Harvard’s eardrum-restoring PhonoGraft enters commercial development
Shown on the left is an illustration of the native tympanic membrane with its pattern of radial and concentric collagen fibers. The team developed a synthetic polymer-based ink system that enabled them to 3D print a device mimicking that same pattern, as illustrated in the middle and shown as an actual 3D printed device on the right. Credit: Illustrations by Shawna Snyder, Photo by Wyss Institute at Harvard University

Black was initially a doctoral student at SEAS, studying materials science and bioengineering in the lab of Jennifer A. Lewis, Sc.D., the Hansjörg Wyss Professor of Biologically Inspired Engineering at SEAS and a Core Faculty member at the Wyss Institute. In developing the technology, the Lewis Lab teamed up with two surgeons at MEE: Aaron Remenschneider, M.D., M.PH., and Elliott Kozin, M.D. Going forward, Lewis, Remenschneider, and Kozin will participate in the scientific advisory board of Desktop Health.

The eardrum, or tympanic membrane, is a thin membrane evolved to conduct sound in the ear and serves as a protective barrier against invading pathogens. The eardrum can become perforated by blasts, traumatic injuries, and chronic ear infections. Despite the eardrum’s remarkable self-healing powers, many perforations cannot heal by themselves and require reconstructive “tympanoplasty” procedures in which ear surgeons repair the hole with tissue grafts harvested from the patient. Even with modern techniques, surgical failures are common, making revision surgeries necessary. Additionally, patient-derived tissue grafts have imperfect sound-conducting abilities, as their structure does not match that of the normal eardrum.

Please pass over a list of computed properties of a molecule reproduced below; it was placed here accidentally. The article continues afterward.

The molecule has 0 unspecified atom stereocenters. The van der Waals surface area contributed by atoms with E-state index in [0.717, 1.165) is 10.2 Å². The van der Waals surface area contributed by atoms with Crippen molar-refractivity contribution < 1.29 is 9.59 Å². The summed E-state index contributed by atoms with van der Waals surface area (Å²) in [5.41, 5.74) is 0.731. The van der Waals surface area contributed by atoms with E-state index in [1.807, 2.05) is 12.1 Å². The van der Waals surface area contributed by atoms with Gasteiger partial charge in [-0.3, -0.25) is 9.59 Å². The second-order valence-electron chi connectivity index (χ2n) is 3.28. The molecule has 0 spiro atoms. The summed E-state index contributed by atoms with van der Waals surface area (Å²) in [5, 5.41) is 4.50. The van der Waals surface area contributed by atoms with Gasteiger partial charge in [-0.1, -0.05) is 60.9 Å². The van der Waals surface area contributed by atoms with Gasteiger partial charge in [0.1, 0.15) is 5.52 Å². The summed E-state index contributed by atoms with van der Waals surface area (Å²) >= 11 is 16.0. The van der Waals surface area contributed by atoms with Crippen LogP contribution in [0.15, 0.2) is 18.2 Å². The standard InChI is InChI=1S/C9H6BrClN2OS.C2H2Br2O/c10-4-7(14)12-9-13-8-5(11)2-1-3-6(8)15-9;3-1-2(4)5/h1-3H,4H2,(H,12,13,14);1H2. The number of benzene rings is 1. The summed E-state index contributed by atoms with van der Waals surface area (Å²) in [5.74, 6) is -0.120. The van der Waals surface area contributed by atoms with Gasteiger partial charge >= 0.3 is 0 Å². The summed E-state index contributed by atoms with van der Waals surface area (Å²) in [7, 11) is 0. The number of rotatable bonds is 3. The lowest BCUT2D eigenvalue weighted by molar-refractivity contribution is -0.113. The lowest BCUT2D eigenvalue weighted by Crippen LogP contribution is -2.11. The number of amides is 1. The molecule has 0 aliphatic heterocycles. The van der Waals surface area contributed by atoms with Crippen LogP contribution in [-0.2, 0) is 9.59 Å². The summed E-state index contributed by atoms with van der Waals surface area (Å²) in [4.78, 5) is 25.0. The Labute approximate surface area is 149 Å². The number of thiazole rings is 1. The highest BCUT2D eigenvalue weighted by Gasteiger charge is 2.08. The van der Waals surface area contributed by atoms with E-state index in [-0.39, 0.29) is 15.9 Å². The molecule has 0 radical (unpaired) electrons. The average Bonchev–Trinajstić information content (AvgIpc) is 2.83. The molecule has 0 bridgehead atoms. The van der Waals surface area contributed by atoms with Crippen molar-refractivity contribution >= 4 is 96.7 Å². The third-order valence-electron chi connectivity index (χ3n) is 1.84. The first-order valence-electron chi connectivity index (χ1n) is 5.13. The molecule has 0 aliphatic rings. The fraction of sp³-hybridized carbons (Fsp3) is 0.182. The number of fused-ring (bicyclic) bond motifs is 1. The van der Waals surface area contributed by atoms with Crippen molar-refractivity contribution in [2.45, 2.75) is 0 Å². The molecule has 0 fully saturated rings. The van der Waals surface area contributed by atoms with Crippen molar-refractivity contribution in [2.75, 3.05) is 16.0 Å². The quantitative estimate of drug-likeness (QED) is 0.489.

The researchers at Harvard and MEE designed the PhonoGraft technology to utilize a novel biomaterial-based approach that guides the regeneration of native eardrum tissue. Its 3D printed structure mimics the structure of a normal eardrum and effectively stimulates the tissue’s self-healing properties, as demonstrated in animal models. The team believes the PhonoGraft material technology – unlike other methods – could potentially enable permanent repair by first closely mimicking and then restoring the eardrum’s sound-conducting mechanical properties and barrier functions.

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Davide Sher

Since 2002, Davide has built up extensive experience as a technology journalist, market analyst and consultant for the additive manufacturing industry. Born in Milan, Italy, he spent 12 years in the United States, where he completed his studies at SUNY USB. As a journalist covering the tech and videogame industry for over 10 years, he began covering the AM industry in 2013, first as an international journalist and subsequently as a market analyst, focusing on the additive manufacturing industry and relative vertical markets. In 2016 he co-founded London-based VoxelMatters. Today the company publishes the leading news and insights websites and, as well as VoxelMatters Directory, the largest global directory of companies in the additive manufacturing industry.